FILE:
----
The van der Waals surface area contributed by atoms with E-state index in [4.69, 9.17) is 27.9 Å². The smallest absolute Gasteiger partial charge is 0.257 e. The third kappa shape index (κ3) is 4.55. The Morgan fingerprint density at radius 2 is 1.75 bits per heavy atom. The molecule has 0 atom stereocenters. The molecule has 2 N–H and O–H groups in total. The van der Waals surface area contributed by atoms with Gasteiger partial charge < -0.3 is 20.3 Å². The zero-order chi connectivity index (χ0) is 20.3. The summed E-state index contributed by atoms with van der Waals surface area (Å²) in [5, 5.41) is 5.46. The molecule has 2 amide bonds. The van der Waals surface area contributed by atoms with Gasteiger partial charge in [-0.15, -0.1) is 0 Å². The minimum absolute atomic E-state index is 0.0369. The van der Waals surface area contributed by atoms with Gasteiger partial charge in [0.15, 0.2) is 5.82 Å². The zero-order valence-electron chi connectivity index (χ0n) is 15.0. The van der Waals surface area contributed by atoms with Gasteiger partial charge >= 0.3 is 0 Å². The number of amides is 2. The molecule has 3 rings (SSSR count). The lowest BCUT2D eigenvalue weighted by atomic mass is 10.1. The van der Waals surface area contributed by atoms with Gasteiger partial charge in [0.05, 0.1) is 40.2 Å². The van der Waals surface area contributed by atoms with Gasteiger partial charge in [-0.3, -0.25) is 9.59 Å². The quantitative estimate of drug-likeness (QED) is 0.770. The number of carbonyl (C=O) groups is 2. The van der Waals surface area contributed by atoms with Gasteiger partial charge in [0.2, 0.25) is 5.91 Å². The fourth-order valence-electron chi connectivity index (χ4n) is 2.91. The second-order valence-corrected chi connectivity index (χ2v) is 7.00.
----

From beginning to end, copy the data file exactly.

The van der Waals surface area contributed by atoms with E-state index in [4.69, 9.17) is 27.9 Å². The smallest absolute Gasteiger partial charge is 0.257 e. The third kappa shape index (κ3) is 4.55. The Morgan fingerprint density at radius 2 is 1.75 bits per heavy atom. The molecule has 0 atom stereocenters. The molecule has 2 N–H and O–H groups in total. The van der Waals surface area contributed by atoms with Gasteiger partial charge < -0.3 is 20.3 Å². The zero-order chi connectivity index (χ0) is 20.3. The summed E-state index contributed by atoms with van der Waals surface area (Å²) in [5, 5.41) is 5.46. The molecule has 2 amide bonds. The van der Waals surface area contributed by atoms with Gasteiger partial charge in [-0.15, -0.1) is 0 Å². The minimum absolute atomic E-state index is 0.0369. The van der Waals surface area contributed by atoms with Gasteiger partial charge in [0.15, 0.2) is 5.82 Å². The zero-order valence-electron chi connectivity index (χ0n) is 15.0. The van der Waals surface area contributed by atoms with Gasteiger partial charge >= 0.3 is 0 Å². The number of amides is 2. The molecule has 3 rings (SSSR count). The lowest BCUT2D eigenvalue weighted by atomic mass is 10.1. The van der Waals surface area contributed by atoms with Gasteiger partial charge in [0.05, 0.1) is 40.2 Å². The van der Waals surface area contributed by atoms with Gasteiger partial charge in [-0.3, -0.25) is 9.59 Å². The quantitative estimate of drug-likeness (QED) is 0.770. The number of carbonyl (C=O) groups is 2. The van der Waals surface area contributed by atoms with Gasteiger partial charge in [0.2, 0.25) is 5.91 Å². The fourth-order valence-electron chi connectivity index (χ4n) is 2.91. The second-order valence-corrected chi connectivity index (χ2v) is 7.00.